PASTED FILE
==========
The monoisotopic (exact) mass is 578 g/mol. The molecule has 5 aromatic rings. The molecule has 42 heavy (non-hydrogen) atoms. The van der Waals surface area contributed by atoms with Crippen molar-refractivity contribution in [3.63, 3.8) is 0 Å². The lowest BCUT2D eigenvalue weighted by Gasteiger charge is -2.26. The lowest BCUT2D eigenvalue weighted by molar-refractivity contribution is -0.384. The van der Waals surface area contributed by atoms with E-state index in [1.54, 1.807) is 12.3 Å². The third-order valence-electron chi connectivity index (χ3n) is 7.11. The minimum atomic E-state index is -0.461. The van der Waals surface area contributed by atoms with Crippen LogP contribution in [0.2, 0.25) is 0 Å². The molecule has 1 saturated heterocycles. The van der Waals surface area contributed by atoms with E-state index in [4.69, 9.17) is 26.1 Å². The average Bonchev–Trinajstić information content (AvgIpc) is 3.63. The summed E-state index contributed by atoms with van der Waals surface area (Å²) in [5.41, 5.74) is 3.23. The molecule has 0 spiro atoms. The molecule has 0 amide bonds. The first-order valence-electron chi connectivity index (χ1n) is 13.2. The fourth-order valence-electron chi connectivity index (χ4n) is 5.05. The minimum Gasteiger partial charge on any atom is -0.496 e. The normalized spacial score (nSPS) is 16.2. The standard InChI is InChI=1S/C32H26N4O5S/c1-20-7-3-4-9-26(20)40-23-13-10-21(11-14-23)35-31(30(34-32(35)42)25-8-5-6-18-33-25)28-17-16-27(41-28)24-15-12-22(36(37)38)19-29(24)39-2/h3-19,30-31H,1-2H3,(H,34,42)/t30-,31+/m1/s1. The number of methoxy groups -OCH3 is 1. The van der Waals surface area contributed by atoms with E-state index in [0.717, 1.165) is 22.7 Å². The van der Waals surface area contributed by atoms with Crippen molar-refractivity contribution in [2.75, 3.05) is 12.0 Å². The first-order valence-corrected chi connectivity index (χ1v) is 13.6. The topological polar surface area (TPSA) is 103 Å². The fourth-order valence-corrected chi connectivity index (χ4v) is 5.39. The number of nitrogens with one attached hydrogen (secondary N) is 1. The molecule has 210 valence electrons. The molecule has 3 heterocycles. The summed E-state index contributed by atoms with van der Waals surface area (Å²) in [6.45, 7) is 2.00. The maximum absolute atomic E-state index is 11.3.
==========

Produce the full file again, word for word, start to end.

The monoisotopic (exact) mass is 578 g/mol. The molecule has 5 aromatic rings. The molecule has 42 heavy (non-hydrogen) atoms. The van der Waals surface area contributed by atoms with Crippen molar-refractivity contribution in [3.63, 3.8) is 0 Å². The lowest BCUT2D eigenvalue weighted by Gasteiger charge is -2.26. The lowest BCUT2D eigenvalue weighted by molar-refractivity contribution is -0.384. The van der Waals surface area contributed by atoms with E-state index in [1.54, 1.807) is 12.3 Å². The third-order valence-electron chi connectivity index (χ3n) is 7.11. The minimum atomic E-state index is -0.461. The van der Waals surface area contributed by atoms with Crippen LogP contribution in [0.2, 0.25) is 0 Å². The molecule has 1 saturated heterocycles. The van der Waals surface area contributed by atoms with E-state index in [4.69, 9.17) is 26.1 Å². The average Bonchev–Trinajstić information content (AvgIpc) is 3.63. The summed E-state index contributed by atoms with van der Waals surface area (Å²) in [5.41, 5.74) is 3.23. The molecule has 0 spiro atoms. The molecule has 0 amide bonds. The first-order valence-electron chi connectivity index (χ1n) is 13.2. The fourth-order valence-electron chi connectivity index (χ4n) is 5.05. The minimum Gasteiger partial charge on any atom is -0.496 e. The normalized spacial score (nSPS) is 16.2. The standard InChI is InChI=1S/C32H26N4O5S/c1-20-7-3-4-9-26(20)40-23-13-10-21(11-14-23)35-31(30(34-32(35)42)25-8-5-6-18-33-25)28-17-16-27(41-28)24-15-12-22(36(37)38)19-29(24)39-2/h3-19,30-31H,1-2H3,(H,34,42)/t30-,31+/m1/s1. The number of methoxy groups -OCH3 is 1. The van der Waals surface area contributed by atoms with E-state index in [0.717, 1.165) is 22.7 Å². The van der Waals surface area contributed by atoms with Crippen molar-refractivity contribution in [2.75, 3.05) is 12.0 Å². The first-order valence-corrected chi connectivity index (χ1v) is 13.6. The topological polar surface area (TPSA) is 103 Å². The fourth-order valence-corrected chi connectivity index (χ4v) is 5.39. The number of nitrogens with one attached hydrogen (secondary N) is 1. The molecule has 210 valence electrons. The molecule has 3 heterocycles. The summed E-state index contributed by atoms with van der Waals surface area (Å²) in [6.45, 7) is 2.00. The maximum absolute atomic E-state index is 11.3.